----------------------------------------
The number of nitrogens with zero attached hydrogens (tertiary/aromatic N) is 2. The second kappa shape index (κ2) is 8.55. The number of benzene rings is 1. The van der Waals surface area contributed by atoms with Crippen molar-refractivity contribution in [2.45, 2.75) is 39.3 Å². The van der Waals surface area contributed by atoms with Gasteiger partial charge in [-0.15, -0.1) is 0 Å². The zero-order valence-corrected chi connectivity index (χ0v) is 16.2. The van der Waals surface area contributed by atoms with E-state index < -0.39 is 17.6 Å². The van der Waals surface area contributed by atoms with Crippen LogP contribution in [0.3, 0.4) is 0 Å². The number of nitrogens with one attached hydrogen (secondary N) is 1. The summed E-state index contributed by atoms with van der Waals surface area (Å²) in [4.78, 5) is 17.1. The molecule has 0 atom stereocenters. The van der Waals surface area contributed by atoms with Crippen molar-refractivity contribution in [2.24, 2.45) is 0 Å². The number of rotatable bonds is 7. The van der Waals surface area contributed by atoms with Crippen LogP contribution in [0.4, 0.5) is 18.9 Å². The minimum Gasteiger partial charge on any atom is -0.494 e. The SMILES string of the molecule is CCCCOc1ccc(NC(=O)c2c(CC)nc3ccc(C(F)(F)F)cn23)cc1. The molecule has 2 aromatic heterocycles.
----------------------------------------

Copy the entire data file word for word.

The number of nitrogens with zero attached hydrogens (tertiary/aromatic N) is 2. The second kappa shape index (κ2) is 8.55. The number of benzene rings is 1. The van der Waals surface area contributed by atoms with Crippen molar-refractivity contribution in [2.45, 2.75) is 39.3 Å². The van der Waals surface area contributed by atoms with Gasteiger partial charge in [-0.15, -0.1) is 0 Å². The zero-order valence-corrected chi connectivity index (χ0v) is 16.2. The van der Waals surface area contributed by atoms with E-state index < -0.39 is 17.6 Å². The van der Waals surface area contributed by atoms with Crippen LogP contribution in [0.3, 0.4) is 0 Å². The number of nitrogens with one attached hydrogen (secondary N) is 1. The summed E-state index contributed by atoms with van der Waals surface area (Å²) in [4.78, 5) is 17.1. The molecule has 0 atom stereocenters. The van der Waals surface area contributed by atoms with Crippen molar-refractivity contribution in [2.24, 2.45) is 0 Å². The number of rotatable bonds is 7. The van der Waals surface area contributed by atoms with Crippen LogP contribution in [0.4, 0.5) is 18.9 Å². The minimum Gasteiger partial charge on any atom is -0.494 e. The SMILES string of the molecule is CCCCOc1ccc(NC(=O)c2c(CC)nc3ccc(C(F)(F)F)cn23)cc1. The molecule has 2 aromatic heterocycles.